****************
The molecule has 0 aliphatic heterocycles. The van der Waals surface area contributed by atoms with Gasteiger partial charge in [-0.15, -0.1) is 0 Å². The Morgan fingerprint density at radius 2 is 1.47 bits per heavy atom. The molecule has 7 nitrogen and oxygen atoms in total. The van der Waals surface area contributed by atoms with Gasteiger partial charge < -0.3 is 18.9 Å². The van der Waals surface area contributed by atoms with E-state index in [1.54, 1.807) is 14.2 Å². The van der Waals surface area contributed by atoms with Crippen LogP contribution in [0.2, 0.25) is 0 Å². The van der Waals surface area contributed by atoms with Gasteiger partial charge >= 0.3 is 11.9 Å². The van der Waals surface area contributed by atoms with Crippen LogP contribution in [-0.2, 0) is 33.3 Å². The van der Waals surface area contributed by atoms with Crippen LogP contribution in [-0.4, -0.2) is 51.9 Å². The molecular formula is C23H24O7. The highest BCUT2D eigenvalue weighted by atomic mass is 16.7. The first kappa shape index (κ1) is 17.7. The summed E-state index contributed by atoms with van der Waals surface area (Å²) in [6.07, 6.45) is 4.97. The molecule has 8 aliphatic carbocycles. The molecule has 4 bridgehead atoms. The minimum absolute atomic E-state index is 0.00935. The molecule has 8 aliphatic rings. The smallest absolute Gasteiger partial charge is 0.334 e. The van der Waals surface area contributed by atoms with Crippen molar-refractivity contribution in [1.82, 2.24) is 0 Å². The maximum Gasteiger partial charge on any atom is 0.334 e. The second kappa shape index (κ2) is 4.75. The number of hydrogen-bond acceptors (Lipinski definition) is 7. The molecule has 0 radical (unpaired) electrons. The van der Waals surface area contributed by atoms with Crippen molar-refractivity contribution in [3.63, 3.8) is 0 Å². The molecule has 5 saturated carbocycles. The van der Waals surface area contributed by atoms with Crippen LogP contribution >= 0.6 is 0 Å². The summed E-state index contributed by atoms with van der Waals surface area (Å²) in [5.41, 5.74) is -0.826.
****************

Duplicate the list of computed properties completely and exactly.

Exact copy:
The molecule has 0 aliphatic heterocycles. The van der Waals surface area contributed by atoms with Gasteiger partial charge in [-0.15, -0.1) is 0 Å². The Morgan fingerprint density at radius 2 is 1.47 bits per heavy atom. The molecule has 7 nitrogen and oxygen atoms in total. The van der Waals surface area contributed by atoms with Gasteiger partial charge < -0.3 is 18.9 Å². The van der Waals surface area contributed by atoms with E-state index in [1.54, 1.807) is 14.2 Å². The van der Waals surface area contributed by atoms with Crippen LogP contribution in [0.2, 0.25) is 0 Å². The van der Waals surface area contributed by atoms with Gasteiger partial charge >= 0.3 is 11.9 Å². The van der Waals surface area contributed by atoms with Crippen LogP contribution in [-0.2, 0) is 33.3 Å². The van der Waals surface area contributed by atoms with Crippen LogP contribution in [-0.4, -0.2) is 51.9 Å². The molecular formula is C23H24O7. The highest BCUT2D eigenvalue weighted by atomic mass is 16.7. The first kappa shape index (κ1) is 17.7. The summed E-state index contributed by atoms with van der Waals surface area (Å²) in [6.07, 6.45) is 4.97. The molecule has 8 aliphatic carbocycles. The molecule has 4 bridgehead atoms. The minimum absolute atomic E-state index is 0.00935. The molecule has 8 aliphatic rings. The smallest absolute Gasteiger partial charge is 0.334 e. The van der Waals surface area contributed by atoms with Crippen molar-refractivity contribution in [1.82, 2.24) is 0 Å². The maximum Gasteiger partial charge on any atom is 0.334 e. The second kappa shape index (κ2) is 4.75. The number of hydrogen-bond acceptors (Lipinski definition) is 7. The molecule has 0 radical (unpaired) electrons. The van der Waals surface area contributed by atoms with Crippen molar-refractivity contribution in [3.63, 3.8) is 0 Å². The molecule has 5 saturated carbocycles. The van der Waals surface area contributed by atoms with Crippen LogP contribution >= 0.6 is 0 Å². The summed E-state index contributed by atoms with van der Waals surface area (Å²) in [5.41, 5.74) is -0.826.